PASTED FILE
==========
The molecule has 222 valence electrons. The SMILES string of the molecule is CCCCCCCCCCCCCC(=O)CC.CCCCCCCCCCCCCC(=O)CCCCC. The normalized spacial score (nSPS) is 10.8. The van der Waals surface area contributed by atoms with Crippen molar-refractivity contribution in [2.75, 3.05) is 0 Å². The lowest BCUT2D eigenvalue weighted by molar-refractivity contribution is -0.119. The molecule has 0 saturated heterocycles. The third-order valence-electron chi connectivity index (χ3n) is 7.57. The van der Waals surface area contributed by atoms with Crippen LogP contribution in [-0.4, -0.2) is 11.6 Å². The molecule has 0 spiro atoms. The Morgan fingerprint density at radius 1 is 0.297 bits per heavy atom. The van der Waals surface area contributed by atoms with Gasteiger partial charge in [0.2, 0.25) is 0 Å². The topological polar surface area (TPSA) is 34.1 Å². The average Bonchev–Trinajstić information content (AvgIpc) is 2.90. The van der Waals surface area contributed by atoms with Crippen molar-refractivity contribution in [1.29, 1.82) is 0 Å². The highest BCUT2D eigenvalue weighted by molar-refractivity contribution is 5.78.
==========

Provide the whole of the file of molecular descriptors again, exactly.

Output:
The molecule has 222 valence electrons. The SMILES string of the molecule is CCCCCCCCCCCCCC(=O)CC.CCCCCCCCCCCCCC(=O)CCCCC. The normalized spacial score (nSPS) is 10.8. The van der Waals surface area contributed by atoms with Crippen molar-refractivity contribution in [2.75, 3.05) is 0 Å². The lowest BCUT2D eigenvalue weighted by molar-refractivity contribution is -0.119. The molecule has 0 saturated heterocycles. The third-order valence-electron chi connectivity index (χ3n) is 7.57. The van der Waals surface area contributed by atoms with Crippen LogP contribution in [-0.4, -0.2) is 11.6 Å². The molecule has 0 spiro atoms. The Morgan fingerprint density at radius 1 is 0.297 bits per heavy atom. The van der Waals surface area contributed by atoms with Gasteiger partial charge in [0.2, 0.25) is 0 Å². The topological polar surface area (TPSA) is 34.1 Å². The average Bonchev–Trinajstić information content (AvgIpc) is 2.90. The van der Waals surface area contributed by atoms with Crippen molar-refractivity contribution in [1.29, 1.82) is 0 Å². The highest BCUT2D eigenvalue weighted by molar-refractivity contribution is 5.78.